26 April 2012

Doylian Delights Book Review: 'An Entirely New Country' for an entirely worthy cause, Undershaw.

My Introduction to Sir Arthur C. Doyle: 
It was exciting to get this particular book in the mail.  I had a feeling I would enjoy it since my ever-growing Sherlockian tendencies find me reading (even re-reading) most of the canon stories over the last few years.  It did not disappoint.

My first foray into learning more about the creator of Holmes, Sir Arthur Conan Doyle, is through Alistair Duncan's excellent book An Entirely New Country: Arthur Conan Doyle, Undershaw, and the Resurrection of Sherlock Holmes.  Duncan's book, which focuses on the ten-year period Conan Doyle spent at his home Undershaw in Hindhead, Surrey, England, develops a tantalizing timeline of events in Conan Doyle's life in and around Undershaw that shows not only the author, but a potential politician, avid sportsman, and family man.  The years between 1897 and 1907 spent at Undershaw, we learn via Duncan, were full of  activity for both Sherlock Holmes and his creator.

As a reader of Holmes, the most insightful years on the timeline is the year of 1901 and the beginnings of The Hound of the Baskervilles.  Much like today, the phenomena that is Sherlock Holmes continued even after his "death".  The background and ultimate reaction to possibly the most famous adventure was so interesting that I found myself jotting little reactions and notations in the margins.  And it seemed that even more than 100 years later, I was finding similarities between our 21st and early 20th century societies making my read even more extraordinary.  Sherlock's eventual return soon followed in 1903 and '04, which are surely sections of equal interest to Holmes readers.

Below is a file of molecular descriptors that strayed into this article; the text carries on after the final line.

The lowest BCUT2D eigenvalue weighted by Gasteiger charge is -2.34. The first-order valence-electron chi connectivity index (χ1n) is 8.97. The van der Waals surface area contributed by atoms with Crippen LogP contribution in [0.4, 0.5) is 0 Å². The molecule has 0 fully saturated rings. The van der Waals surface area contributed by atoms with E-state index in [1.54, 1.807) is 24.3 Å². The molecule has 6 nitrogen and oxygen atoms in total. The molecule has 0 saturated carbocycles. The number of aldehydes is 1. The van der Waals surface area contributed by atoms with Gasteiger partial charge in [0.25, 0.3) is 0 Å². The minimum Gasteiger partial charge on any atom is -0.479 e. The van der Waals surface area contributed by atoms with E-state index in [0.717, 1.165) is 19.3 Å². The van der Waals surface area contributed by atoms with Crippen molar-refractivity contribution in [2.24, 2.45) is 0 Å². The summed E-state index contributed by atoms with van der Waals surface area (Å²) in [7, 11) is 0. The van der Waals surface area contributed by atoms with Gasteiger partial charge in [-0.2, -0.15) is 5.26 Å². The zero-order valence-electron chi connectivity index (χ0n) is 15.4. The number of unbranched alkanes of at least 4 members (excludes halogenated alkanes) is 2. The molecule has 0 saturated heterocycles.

Leaving 1907 and returning to 2012 left me wanting to learn more about Sir Arthur and the times that he lived.  A recommended read for any fan of Sherlock Holmes, whether one is a recent or longtime fan.  The final pages of the book show Undershaw in its current state:  a rather sad and dilapidated shell of what it once was.  Today, it is in danger of  being torn down and rebuilt into townhouses.  For the past couple years, there has been a great effort to spread the word across England (and the world) in order to save the home.  Duncan's book is part of that effort with proceeds from the book going towards the cause.    

The Cause: Saving Undershaw-the ten-year residence of Sir Arthur Conan Doyle
Undershaw during Conan Doyle's tenure.
This picture can be found in the book. 
One of the things I love about England (and Europe in general) is history.  There is so much to absorb and to imagine.  You could be standing in a street, cathedral/church, house, or sometimes even a pub and be in the midst of history.  Literary history is no exception.  London is filled with Dickens.  Bath has Jane Austen connections.  Undershaw should be part of that literary history.

Noteworthy information :
  • The first design drafts of Undershaw were done by Conan Doyle. 
  • Apart from the house of Thomas Hardy, Undershaw is the only literary house in England that can claim the resident's input in its design.
  • Conan Doyle came up with the name of Undershaw for his new home. 
  •  Undershaw was used a small hotel and restaurant for almost 70 years, where it was visited by many Doyle and Holmes enthusiasts.
The state of Undershaw today: broken and boarded. 
Much has been done to raise awareness over the past couple years.  The Undershaw Preservation Trust was formed and is working hard to fight the plans for development.  Awareness efforts have increased as the date for judicial review gets closer.  Fans and enthusiasts from all over the world are now doing what they can to save the site such as taking photos from various sites all over the world with a message to "Save Undershaw".  In London, local Sherlock fans gathered in Trafalgar Square to inform locals and tourists about the state of Undershaw with great success.

Despite all the efforts there still can be much more to help save this historic, literary site.  Please visit the Undershaw Preservation Trust website for more information on the Trust and Undershaw itself.